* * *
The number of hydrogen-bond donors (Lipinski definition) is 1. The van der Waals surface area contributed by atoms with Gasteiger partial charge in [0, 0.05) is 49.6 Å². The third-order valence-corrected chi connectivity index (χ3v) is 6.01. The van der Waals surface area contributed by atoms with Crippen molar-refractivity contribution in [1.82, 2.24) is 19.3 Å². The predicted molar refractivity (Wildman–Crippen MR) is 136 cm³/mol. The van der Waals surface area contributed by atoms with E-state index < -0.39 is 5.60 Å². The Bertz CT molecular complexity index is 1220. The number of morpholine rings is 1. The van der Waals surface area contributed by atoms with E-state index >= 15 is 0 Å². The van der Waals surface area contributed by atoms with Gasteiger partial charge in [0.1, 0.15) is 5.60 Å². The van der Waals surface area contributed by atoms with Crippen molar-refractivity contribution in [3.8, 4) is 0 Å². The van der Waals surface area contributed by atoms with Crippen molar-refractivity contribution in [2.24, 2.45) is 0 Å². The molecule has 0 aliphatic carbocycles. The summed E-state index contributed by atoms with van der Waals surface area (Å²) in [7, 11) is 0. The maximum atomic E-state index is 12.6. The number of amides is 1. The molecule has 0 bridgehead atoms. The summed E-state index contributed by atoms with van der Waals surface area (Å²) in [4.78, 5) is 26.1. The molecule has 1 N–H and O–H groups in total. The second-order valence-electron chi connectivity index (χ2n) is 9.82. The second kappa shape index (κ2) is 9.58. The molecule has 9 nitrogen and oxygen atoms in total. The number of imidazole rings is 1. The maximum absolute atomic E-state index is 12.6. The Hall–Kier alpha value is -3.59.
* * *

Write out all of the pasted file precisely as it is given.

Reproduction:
The number of hydrogen-bond donors (Lipinski definition) is 1. The van der Waals surface area contributed by atoms with Gasteiger partial charge in [0, 0.05) is 49.6 Å². The third-order valence-corrected chi connectivity index (χ3v) is 6.01. The van der Waals surface area contributed by atoms with Crippen molar-refractivity contribution in [1.82, 2.24) is 19.3 Å². The predicted molar refractivity (Wildman–Crippen MR) is 136 cm³/mol. The van der Waals surface area contributed by atoms with E-state index < -0.39 is 5.60 Å². The Bertz CT molecular complexity index is 1220. The number of morpholine rings is 1. The van der Waals surface area contributed by atoms with E-state index >= 15 is 0 Å². The van der Waals surface area contributed by atoms with Gasteiger partial charge in [0.1, 0.15) is 5.60 Å². The van der Waals surface area contributed by atoms with Crippen molar-refractivity contribution in [3.8, 4) is 0 Å². The van der Waals surface area contributed by atoms with Crippen molar-refractivity contribution in [2.24, 2.45) is 0 Å². The molecule has 0 aliphatic carbocycles. The summed E-state index contributed by atoms with van der Waals surface area (Å²) in [7, 11) is 0. The maximum atomic E-state index is 12.6. The number of amides is 1. The molecule has 0 bridgehead atoms. The summed E-state index contributed by atoms with van der Waals surface area (Å²) in [4.78, 5) is 26.1. The molecule has 1 N–H and O–H groups in total. The second-order valence-electron chi connectivity index (χ2n) is 9.82. The second kappa shape index (κ2) is 9.58. The molecule has 9 nitrogen and oxygen atoms in total. The number of imidazole rings is 1. The maximum absolute atomic E-state index is 12.6. The Hall–Kier alpha value is -3.59.